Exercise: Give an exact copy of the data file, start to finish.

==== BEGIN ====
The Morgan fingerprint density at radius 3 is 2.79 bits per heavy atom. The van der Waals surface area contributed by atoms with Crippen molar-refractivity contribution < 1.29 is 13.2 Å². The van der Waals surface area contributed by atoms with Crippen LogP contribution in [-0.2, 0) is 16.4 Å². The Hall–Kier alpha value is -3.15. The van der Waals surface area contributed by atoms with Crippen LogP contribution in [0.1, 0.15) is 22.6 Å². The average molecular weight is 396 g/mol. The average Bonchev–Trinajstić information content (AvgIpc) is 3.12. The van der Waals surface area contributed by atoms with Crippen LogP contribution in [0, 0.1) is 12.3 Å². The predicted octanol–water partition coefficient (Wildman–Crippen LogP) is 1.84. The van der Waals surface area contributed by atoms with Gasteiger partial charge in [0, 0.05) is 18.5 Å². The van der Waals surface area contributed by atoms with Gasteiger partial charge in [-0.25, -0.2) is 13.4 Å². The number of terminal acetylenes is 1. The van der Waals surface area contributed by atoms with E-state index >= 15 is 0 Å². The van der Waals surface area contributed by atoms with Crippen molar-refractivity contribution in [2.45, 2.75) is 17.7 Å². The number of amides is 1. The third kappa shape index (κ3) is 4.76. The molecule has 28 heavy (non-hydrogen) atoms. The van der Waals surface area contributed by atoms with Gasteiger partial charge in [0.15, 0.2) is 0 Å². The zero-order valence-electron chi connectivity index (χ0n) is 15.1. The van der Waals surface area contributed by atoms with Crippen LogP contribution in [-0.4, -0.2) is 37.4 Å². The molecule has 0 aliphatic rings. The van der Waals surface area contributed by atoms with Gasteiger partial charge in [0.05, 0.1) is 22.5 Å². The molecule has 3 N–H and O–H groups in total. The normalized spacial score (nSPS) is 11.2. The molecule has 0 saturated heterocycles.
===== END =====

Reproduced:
The Morgan fingerprint density at radius 3 is 2.79 bits per heavy atom. The van der Waals surface area contributed by atoms with Crippen molar-refractivity contribution < 1.29 is 13.2 Å². The van der Waals surface area contributed by atoms with Crippen LogP contribution in [-0.2, 0) is 16.4 Å². The Hall–Kier alpha value is -3.15. The van der Waals surface area contributed by atoms with Crippen LogP contribution in [0.1, 0.15) is 22.6 Å². The average molecular weight is 396 g/mol. The average Bonchev–Trinajstić information content (AvgIpc) is 3.12. The van der Waals surface area contributed by atoms with Crippen LogP contribution in [0, 0.1) is 12.3 Å². The predicted octanol–water partition coefficient (Wildman–Crippen LogP) is 1.84. The van der Waals surface area contributed by atoms with Gasteiger partial charge in [0, 0.05) is 18.5 Å². The van der Waals surface area contributed by atoms with Gasteiger partial charge in [-0.25, -0.2) is 13.4 Å². The number of terminal acetylenes is 1. The van der Waals surface area contributed by atoms with E-state index >= 15 is 0 Å². The van der Waals surface area contributed by atoms with Crippen molar-refractivity contribution in [2.45, 2.75) is 17.7 Å². The number of amides is 1. The third kappa shape index (κ3) is 4.76. The molecule has 28 heavy (non-hydrogen) atoms. The van der Waals surface area contributed by atoms with Gasteiger partial charge in [0.15, 0.2) is 0 Å². The zero-order valence-electron chi connectivity index (χ0n) is 15.1. The van der Waals surface area contributed by atoms with Crippen LogP contribution in [-0.4, -0.2) is 37.4 Å². The molecule has 0 aliphatic rings. The van der Waals surface area contributed by atoms with Gasteiger partial charge in [0.05, 0.1) is 22.5 Å². The molecule has 3 N–H and O–H groups in total. The normalized spacial score (nSPS) is 11.2. The molecule has 0 saturated heterocycles.